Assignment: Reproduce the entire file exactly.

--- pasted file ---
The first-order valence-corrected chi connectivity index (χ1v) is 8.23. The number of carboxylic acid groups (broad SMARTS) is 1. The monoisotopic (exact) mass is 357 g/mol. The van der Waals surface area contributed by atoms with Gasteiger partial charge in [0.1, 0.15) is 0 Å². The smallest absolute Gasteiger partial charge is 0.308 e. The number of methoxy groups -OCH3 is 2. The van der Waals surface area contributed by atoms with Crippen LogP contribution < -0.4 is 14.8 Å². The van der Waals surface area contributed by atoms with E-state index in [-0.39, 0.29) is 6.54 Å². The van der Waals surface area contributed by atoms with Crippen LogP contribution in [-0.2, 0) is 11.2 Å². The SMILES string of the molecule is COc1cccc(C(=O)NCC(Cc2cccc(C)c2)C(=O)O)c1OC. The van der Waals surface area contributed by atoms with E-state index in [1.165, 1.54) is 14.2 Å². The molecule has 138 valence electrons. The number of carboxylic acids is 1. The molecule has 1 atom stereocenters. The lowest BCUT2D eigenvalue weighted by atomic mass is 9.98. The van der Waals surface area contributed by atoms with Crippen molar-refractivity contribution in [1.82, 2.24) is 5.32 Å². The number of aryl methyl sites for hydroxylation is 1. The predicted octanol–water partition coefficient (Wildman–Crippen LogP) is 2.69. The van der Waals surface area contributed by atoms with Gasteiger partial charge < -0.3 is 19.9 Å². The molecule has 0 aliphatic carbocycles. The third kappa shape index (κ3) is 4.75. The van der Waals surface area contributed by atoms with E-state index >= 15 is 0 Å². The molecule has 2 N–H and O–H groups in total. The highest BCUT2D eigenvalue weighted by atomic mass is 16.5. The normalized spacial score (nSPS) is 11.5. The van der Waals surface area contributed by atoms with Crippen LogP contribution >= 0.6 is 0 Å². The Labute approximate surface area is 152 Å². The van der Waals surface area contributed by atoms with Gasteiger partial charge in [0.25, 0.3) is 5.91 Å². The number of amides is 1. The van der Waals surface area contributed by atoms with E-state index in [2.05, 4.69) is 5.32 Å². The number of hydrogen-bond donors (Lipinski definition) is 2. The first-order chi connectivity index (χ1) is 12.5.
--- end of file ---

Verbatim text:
The first-order valence-corrected chi connectivity index (χ1v) is 8.23. The number of carboxylic acid groups (broad SMARTS) is 1. The monoisotopic (exact) mass is 357 g/mol. The van der Waals surface area contributed by atoms with Gasteiger partial charge in [0.1, 0.15) is 0 Å². The smallest absolute Gasteiger partial charge is 0.308 e. The number of methoxy groups -OCH3 is 2. The van der Waals surface area contributed by atoms with Crippen LogP contribution < -0.4 is 14.8 Å². The van der Waals surface area contributed by atoms with E-state index in [-0.39, 0.29) is 6.54 Å². The van der Waals surface area contributed by atoms with Crippen LogP contribution in [-0.2, 0) is 11.2 Å². The SMILES string of the molecule is COc1cccc(C(=O)NCC(Cc2cccc(C)c2)C(=O)O)c1OC. The van der Waals surface area contributed by atoms with E-state index in [1.165, 1.54) is 14.2 Å². The molecule has 138 valence electrons. The number of carboxylic acids is 1. The molecule has 1 atom stereocenters. The lowest BCUT2D eigenvalue weighted by atomic mass is 9.98. The van der Waals surface area contributed by atoms with Crippen molar-refractivity contribution in [1.82, 2.24) is 5.32 Å². The number of aryl methyl sites for hydroxylation is 1. The predicted octanol–water partition coefficient (Wildman–Crippen LogP) is 2.69. The van der Waals surface area contributed by atoms with Gasteiger partial charge < -0.3 is 19.9 Å². The molecule has 0 aliphatic carbocycles. The third kappa shape index (κ3) is 4.75. The van der Waals surface area contributed by atoms with E-state index >= 15 is 0 Å². The molecule has 2 N–H and O–H groups in total. The highest BCUT2D eigenvalue weighted by atomic mass is 16.5. The normalized spacial score (nSPS) is 11.5. The van der Waals surface area contributed by atoms with Crippen LogP contribution >= 0.6 is 0 Å². The Labute approximate surface area is 152 Å². The van der Waals surface area contributed by atoms with Gasteiger partial charge in [0.25, 0.3) is 5.91 Å². The number of amides is 1. The van der Waals surface area contributed by atoms with E-state index in [2.05, 4.69) is 5.32 Å². The number of hydrogen-bond donors (Lipinski definition) is 2. The first-order chi connectivity index (χ1) is 12.5.